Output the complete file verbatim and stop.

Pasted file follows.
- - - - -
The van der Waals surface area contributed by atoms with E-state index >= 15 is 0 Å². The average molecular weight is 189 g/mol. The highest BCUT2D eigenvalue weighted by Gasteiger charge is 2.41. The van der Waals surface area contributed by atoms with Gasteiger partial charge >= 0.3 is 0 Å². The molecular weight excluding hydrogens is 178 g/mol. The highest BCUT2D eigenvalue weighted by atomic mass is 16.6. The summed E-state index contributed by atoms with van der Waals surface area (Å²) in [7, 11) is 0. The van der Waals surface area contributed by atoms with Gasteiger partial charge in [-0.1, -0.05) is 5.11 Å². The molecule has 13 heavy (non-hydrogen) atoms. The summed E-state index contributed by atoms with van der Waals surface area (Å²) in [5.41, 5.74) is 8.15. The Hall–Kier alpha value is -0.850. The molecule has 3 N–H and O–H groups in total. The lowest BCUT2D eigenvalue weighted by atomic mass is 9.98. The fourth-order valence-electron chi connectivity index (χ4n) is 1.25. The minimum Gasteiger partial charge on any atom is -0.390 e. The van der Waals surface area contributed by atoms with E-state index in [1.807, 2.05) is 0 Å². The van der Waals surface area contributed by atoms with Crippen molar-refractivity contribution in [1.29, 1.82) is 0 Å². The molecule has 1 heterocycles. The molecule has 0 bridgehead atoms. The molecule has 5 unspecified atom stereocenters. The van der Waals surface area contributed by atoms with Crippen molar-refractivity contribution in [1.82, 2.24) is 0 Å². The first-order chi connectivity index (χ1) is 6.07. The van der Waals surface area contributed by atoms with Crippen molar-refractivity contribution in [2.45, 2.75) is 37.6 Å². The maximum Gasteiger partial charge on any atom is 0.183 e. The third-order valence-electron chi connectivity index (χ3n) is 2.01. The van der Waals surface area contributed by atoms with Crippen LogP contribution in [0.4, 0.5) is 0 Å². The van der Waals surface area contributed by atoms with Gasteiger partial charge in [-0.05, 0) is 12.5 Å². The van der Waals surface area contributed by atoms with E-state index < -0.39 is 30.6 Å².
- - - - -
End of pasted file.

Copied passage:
The van der Waals surface area contributed by atoms with E-state index >= 15 is 0 Å². The average molecular weight is 189 g/mol. The highest BCUT2D eigenvalue weighted by Gasteiger charge is 2.41. The van der Waals surface area contributed by atoms with Gasteiger partial charge >= 0.3 is 0 Å². The molecular weight excluding hydrogens is 178 g/mol. The highest BCUT2D eigenvalue weighted by atomic mass is 16.6. The summed E-state index contributed by atoms with van der Waals surface area (Å²) in [7, 11) is 0. The van der Waals surface area contributed by atoms with Gasteiger partial charge in [-0.1, -0.05) is 5.11 Å². The molecule has 13 heavy (non-hydrogen) atoms. The summed E-state index contributed by atoms with van der Waals surface area (Å²) in [5.41, 5.74) is 8.15. The Hall–Kier alpha value is -0.850. The molecule has 3 N–H and O–H groups in total. The lowest BCUT2D eigenvalue weighted by atomic mass is 9.98. The fourth-order valence-electron chi connectivity index (χ4n) is 1.25. The minimum Gasteiger partial charge on any atom is -0.390 e. The van der Waals surface area contributed by atoms with E-state index in [1.807, 2.05) is 0 Å². The van der Waals surface area contributed by atoms with Crippen molar-refractivity contribution in [1.29, 1.82) is 0 Å². The molecule has 1 heterocycles. The molecule has 0 bridgehead atoms. The molecule has 5 unspecified atom stereocenters. The van der Waals surface area contributed by atoms with Crippen molar-refractivity contribution in [1.82, 2.24) is 0 Å². The first-order chi connectivity index (χ1) is 6.07. The van der Waals surface area contributed by atoms with Crippen molar-refractivity contribution in [2.45, 2.75) is 37.6 Å². The maximum Gasteiger partial charge on any atom is 0.183 e. The third-order valence-electron chi connectivity index (χ3n) is 2.01. The van der Waals surface area contributed by atoms with Crippen LogP contribution in [0.4, 0.5) is 0 Å². The van der Waals surface area contributed by atoms with Gasteiger partial charge in [-0.05, 0) is 12.5 Å². The van der Waals surface area contributed by atoms with E-state index < -0.39 is 30.6 Å².